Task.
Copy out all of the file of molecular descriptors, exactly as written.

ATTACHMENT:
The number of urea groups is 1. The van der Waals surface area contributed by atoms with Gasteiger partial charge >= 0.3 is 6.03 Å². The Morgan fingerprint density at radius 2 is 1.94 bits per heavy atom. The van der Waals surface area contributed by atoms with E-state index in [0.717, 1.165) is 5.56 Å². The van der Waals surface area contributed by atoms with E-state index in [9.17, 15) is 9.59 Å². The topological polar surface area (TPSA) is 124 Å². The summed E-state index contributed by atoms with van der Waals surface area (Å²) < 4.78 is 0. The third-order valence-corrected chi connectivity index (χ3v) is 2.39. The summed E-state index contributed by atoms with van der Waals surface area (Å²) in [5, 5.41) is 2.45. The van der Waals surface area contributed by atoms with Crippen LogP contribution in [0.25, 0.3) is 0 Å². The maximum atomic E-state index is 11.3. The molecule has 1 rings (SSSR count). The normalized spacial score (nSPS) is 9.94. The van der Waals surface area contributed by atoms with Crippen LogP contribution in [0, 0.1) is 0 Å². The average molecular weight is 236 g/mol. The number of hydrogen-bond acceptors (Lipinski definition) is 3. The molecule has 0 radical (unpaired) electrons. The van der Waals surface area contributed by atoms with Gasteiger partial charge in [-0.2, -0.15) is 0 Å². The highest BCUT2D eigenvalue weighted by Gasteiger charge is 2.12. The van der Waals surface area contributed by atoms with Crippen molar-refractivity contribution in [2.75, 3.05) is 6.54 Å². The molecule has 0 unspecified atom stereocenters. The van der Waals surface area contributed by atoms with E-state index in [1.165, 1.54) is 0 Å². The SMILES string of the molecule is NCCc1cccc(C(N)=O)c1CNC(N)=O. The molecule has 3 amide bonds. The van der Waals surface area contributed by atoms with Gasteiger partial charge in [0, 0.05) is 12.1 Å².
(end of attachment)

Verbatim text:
The number of urea groups is 1. The van der Waals surface area contributed by atoms with Gasteiger partial charge >= 0.3 is 6.03 Å². The Morgan fingerprint density at radius 2 is 1.94 bits per heavy atom. The van der Waals surface area contributed by atoms with E-state index in [0.717, 1.165) is 5.56 Å². The van der Waals surface area contributed by atoms with E-state index in [9.17, 15) is 9.59 Å². The topological polar surface area (TPSA) is 124 Å². The summed E-state index contributed by atoms with van der Waals surface area (Å²) < 4.78 is 0. The third-order valence-corrected chi connectivity index (χ3v) is 2.39. The summed E-state index contributed by atoms with van der Waals surface area (Å²) in [5, 5.41) is 2.45. The van der Waals surface area contributed by atoms with Crippen LogP contribution in [0.25, 0.3) is 0 Å². The maximum atomic E-state index is 11.3. The molecule has 1 rings (SSSR count). The normalized spacial score (nSPS) is 9.94. The van der Waals surface area contributed by atoms with Crippen LogP contribution in [0, 0.1) is 0 Å². The average molecular weight is 236 g/mol. The number of hydrogen-bond acceptors (Lipinski definition) is 3. The molecule has 0 radical (unpaired) electrons. The van der Waals surface area contributed by atoms with Gasteiger partial charge in [-0.2, -0.15) is 0 Å². The highest BCUT2D eigenvalue weighted by Gasteiger charge is 2.12. The van der Waals surface area contributed by atoms with Crippen molar-refractivity contribution in [2.75, 3.05) is 6.54 Å². The molecule has 0 unspecified atom stereocenters. The van der Waals surface area contributed by atoms with E-state index in [1.165, 1.54) is 0 Å². The SMILES string of the molecule is NCCc1cccc(C(N)=O)c1CNC(N)=O. The molecule has 3 amide bonds. The van der Waals surface area contributed by atoms with Gasteiger partial charge in [0, 0.05) is 12.1 Å².